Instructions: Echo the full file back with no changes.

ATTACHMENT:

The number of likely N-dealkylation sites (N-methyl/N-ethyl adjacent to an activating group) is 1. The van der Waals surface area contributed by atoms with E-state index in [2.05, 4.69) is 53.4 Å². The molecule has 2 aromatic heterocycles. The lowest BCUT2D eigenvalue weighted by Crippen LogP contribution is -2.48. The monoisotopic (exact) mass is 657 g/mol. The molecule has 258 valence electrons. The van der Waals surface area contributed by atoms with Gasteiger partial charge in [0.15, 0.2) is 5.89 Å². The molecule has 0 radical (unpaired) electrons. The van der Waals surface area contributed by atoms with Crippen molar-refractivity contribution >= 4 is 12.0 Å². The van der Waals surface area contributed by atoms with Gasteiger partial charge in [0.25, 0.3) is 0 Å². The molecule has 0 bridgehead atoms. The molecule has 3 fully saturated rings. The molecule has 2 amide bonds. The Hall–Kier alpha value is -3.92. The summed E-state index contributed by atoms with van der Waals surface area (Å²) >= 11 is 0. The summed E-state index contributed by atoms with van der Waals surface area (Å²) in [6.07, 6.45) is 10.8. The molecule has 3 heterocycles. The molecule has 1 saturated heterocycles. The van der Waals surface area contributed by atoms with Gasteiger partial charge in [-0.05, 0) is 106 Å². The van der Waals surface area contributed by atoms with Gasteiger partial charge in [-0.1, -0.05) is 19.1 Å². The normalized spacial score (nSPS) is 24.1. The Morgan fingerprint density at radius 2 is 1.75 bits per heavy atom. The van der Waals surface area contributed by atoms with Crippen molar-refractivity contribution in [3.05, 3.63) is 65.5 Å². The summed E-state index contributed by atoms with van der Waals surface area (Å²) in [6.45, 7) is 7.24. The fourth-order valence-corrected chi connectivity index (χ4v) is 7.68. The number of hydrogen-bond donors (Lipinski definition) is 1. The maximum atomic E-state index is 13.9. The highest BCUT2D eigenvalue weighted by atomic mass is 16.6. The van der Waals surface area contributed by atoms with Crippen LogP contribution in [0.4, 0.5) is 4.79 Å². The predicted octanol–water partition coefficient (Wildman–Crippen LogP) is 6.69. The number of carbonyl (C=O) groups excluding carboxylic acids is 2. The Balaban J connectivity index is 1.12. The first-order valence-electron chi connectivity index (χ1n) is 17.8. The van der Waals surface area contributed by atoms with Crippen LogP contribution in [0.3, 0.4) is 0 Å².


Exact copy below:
The number of likely N-dealkylation sites (N-methyl/N-ethyl adjacent to an activating group) is 1. The van der Waals surface area contributed by atoms with E-state index in [2.05, 4.69) is 53.4 Å². The molecule has 2 aromatic heterocycles. The lowest BCUT2D eigenvalue weighted by Crippen LogP contribution is -2.48. The monoisotopic (exact) mass is 657 g/mol. The molecule has 258 valence electrons. The van der Waals surface area contributed by atoms with Gasteiger partial charge in [0.15, 0.2) is 5.89 Å². The molecule has 0 radical (unpaired) electrons. The van der Waals surface area contributed by atoms with Crippen molar-refractivity contribution >= 4 is 12.0 Å². The van der Waals surface area contributed by atoms with Gasteiger partial charge in [0.25, 0.3) is 0 Å². The molecule has 0 bridgehead atoms. The molecule has 3 fully saturated rings. The molecule has 2 amide bonds. The Hall–Kier alpha value is -3.92. The summed E-state index contributed by atoms with van der Waals surface area (Å²) >= 11 is 0. The summed E-state index contributed by atoms with van der Waals surface area (Å²) in [6.07, 6.45) is 10.8. The molecule has 3 heterocycles. The molecule has 1 saturated heterocycles. The van der Waals surface area contributed by atoms with Gasteiger partial charge in [-0.05, 0) is 106 Å². The van der Waals surface area contributed by atoms with Gasteiger partial charge in [-0.1, -0.05) is 19.1 Å². The normalized spacial score (nSPS) is 24.1. The Morgan fingerprint density at radius 2 is 1.75 bits per heavy atom. The van der Waals surface area contributed by atoms with Crippen molar-refractivity contribution in [3.05, 3.63) is 65.5 Å². The summed E-state index contributed by atoms with van der Waals surface area (Å²) in [6.45, 7) is 7.24. The fourth-order valence-corrected chi connectivity index (χ4v) is 7.68. The number of hydrogen-bond donors (Lipinski definition) is 1. The maximum atomic E-state index is 13.9. The highest BCUT2D eigenvalue weighted by atomic mass is 16.6. The van der Waals surface area contributed by atoms with Crippen LogP contribution in [0.4, 0.5) is 4.79 Å². The predicted octanol–water partition coefficient (Wildman–Crippen LogP) is 6.69. The number of carbonyl (C=O) groups excluding carboxylic acids is 2. The Balaban J connectivity index is 1.12. The first-order valence-electron chi connectivity index (χ1n) is 17.8. The van der Waals surface area contributed by atoms with Crippen LogP contribution in [0.3, 0.4) is 0 Å².